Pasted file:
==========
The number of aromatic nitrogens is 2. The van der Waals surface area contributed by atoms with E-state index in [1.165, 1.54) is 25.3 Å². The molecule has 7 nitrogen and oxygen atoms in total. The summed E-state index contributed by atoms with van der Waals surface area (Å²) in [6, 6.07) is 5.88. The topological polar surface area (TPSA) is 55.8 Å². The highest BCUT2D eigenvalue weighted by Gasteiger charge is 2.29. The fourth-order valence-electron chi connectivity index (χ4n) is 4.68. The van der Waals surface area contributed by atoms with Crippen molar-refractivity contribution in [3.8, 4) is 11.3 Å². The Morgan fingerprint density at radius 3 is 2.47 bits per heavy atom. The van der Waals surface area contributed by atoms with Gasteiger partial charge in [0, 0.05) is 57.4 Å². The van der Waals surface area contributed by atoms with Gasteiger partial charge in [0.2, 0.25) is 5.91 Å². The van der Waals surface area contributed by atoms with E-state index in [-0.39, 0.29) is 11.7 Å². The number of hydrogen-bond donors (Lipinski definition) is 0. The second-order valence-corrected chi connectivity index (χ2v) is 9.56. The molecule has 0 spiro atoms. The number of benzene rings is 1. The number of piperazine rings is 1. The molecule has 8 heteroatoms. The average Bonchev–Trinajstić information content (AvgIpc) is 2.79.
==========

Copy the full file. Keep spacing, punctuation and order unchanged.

The number of aromatic nitrogens is 2. The van der Waals surface area contributed by atoms with E-state index in [1.165, 1.54) is 25.3 Å². The molecule has 7 nitrogen and oxygen atoms in total. The summed E-state index contributed by atoms with van der Waals surface area (Å²) in [6, 6.07) is 5.88. The topological polar surface area (TPSA) is 55.8 Å². The highest BCUT2D eigenvalue weighted by Gasteiger charge is 2.29. The fourth-order valence-electron chi connectivity index (χ4n) is 4.68. The van der Waals surface area contributed by atoms with Crippen molar-refractivity contribution in [3.8, 4) is 11.3 Å². The Morgan fingerprint density at radius 3 is 2.47 bits per heavy atom. The van der Waals surface area contributed by atoms with Gasteiger partial charge in [0, 0.05) is 57.4 Å². The van der Waals surface area contributed by atoms with Gasteiger partial charge in [0.2, 0.25) is 5.91 Å². The van der Waals surface area contributed by atoms with E-state index in [-0.39, 0.29) is 11.7 Å². The number of hydrogen-bond donors (Lipinski definition) is 0. The second-order valence-corrected chi connectivity index (χ2v) is 9.56. The molecule has 0 spiro atoms. The number of benzene rings is 1. The number of piperazine rings is 1. The molecule has 8 heteroatoms. The average Bonchev–Trinajstić information content (AvgIpc) is 2.79.